Pathways to deep decarbonization of the passenger transport sector in Mexico
Introduction and scope
This study uses a common developed methodology to explore passenger transport low carbon futures to 2050, consistent with 2°C global scenarios.
Greater granularity allows spatial and motivation-based disaggregation of travel to explore economic, social and behavioral dimensions. In the Mexican case, two distinct types of human settlements are characterized: the five largest cities with over two million people (Metropolitan), and medium and small cities containing the rest of the population and expected to absorb the largest share of future population growth (Non-Metropolitan). This allows for an analysis on two fronts:
- Analyze options available to make large cities—where urban sprawl and population already seem to be stabilizing at high levels—more efficient in terms of mobility
- Explore scenarios to prevent medium and small cities from following the inefficient pathways of the largest cities
The present analysis takes account of previous work1 which explored transport dynamics according to the projected growth of cities and which refined vehicle fleet size estimates.
A further level of granularity is added by distinguishing between travel demand due to Non-Constrained activities as opposed to Constrained travel. The former relates to occasional activities that might imply longer distances per trip, typically holidays, weekend recreation or family visits. In the category Constrained, we include all travel demand related to daily activities such as going to a job, a school, or a supermarket.
New analysis reveals high demand for long-distance travel, previously only partially considered. Roughly a fourth of long-distance travel is due to work-related activities, which was already considered in previous mobility demand estimates. However, long-distance travel due to non-constrained mobility (such as international aviation and domestic intercity buses), as well as non-motorized travel, have now been included in overall mobility demand estimates.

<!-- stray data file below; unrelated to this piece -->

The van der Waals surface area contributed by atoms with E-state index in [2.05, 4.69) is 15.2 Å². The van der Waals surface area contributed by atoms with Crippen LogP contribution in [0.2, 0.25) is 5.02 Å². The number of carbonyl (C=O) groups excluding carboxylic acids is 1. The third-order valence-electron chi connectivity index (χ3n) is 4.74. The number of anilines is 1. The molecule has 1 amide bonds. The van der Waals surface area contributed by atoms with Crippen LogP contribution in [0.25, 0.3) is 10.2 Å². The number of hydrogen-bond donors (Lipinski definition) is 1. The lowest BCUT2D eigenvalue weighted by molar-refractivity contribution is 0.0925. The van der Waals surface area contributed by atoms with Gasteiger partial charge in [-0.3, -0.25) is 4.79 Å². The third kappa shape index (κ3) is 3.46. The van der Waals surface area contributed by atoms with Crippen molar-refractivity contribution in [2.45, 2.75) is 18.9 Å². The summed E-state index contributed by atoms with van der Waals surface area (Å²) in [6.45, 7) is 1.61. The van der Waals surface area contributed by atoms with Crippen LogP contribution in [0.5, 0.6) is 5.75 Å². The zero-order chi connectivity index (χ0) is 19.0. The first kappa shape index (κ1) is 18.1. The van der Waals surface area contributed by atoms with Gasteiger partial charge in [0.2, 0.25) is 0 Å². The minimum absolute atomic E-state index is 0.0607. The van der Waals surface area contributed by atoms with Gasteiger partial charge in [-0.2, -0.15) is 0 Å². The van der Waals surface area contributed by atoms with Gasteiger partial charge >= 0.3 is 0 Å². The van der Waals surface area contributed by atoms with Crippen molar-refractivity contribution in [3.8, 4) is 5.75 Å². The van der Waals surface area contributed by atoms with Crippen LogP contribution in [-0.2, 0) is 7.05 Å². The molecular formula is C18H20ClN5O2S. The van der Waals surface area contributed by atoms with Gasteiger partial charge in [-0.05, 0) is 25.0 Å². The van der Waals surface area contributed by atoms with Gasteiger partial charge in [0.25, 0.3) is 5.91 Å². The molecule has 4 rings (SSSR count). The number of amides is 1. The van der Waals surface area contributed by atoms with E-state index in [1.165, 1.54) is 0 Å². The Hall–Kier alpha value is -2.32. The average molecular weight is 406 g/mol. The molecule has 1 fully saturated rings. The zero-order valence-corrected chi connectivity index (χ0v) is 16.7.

The analysis contained herein presents an initial exploration of the solution space. As such, it does not present “best” or “recommended” trajectories of change, but potential trajectories established on simple assumptions (which are subject to review and refinement) with the intention to enable the discussion of what might be required to deeply decarbonize passenger transportation in Mexico by mid-century. The Deep Decarbonization work of 20152 is used as the framework within which the overall Mexico target sectorial breakdown is determined, as well as the macroeconomic and social development assumptions driving future activity and emissions.
Passenger transport in Mexico and scenarios
Current and historical patterns of uncontrolled urbanization and poor public transportation strongly encourage the use of private vehicles with an ever-lower occupancy rate in increasingly congested roads. The increasing surface of cities effectively expands the distances commuters need to travel everyday. The resulting rise in gasoline consumption has exceeded domestic refining capacity and imports account for half of total supply. The transport sector is the single largest source of GHG emissions in Mexico with a fourth of the total.3
Two scenarios are presented, both leading to a 50% reduction in annual CO2 emissions of the passenger transport sector by 2050 (50 MtCO2) compared to the level in 2010.
The Demand Scenario is the one in which the broadest range of levers is acted upon. Here a 10% reduction in constrained mobility by 2050 is projected as the result of a better urban design, a more dynamic and developed society, and of the partial adoption of home-based activities (working and shopping).
In highly urbanized areas commuters shift from cars to a multimodal system integrating metro lines, lightweight and suburban trains, and buses. From these, 40% are electric and 20% operate under high-occupancy BRT schemes. In smaller cities areas, the presently short distances travelled daily could triple by 2050, so car use increase is partially restrained by the development of an intermodal network of buses and trains.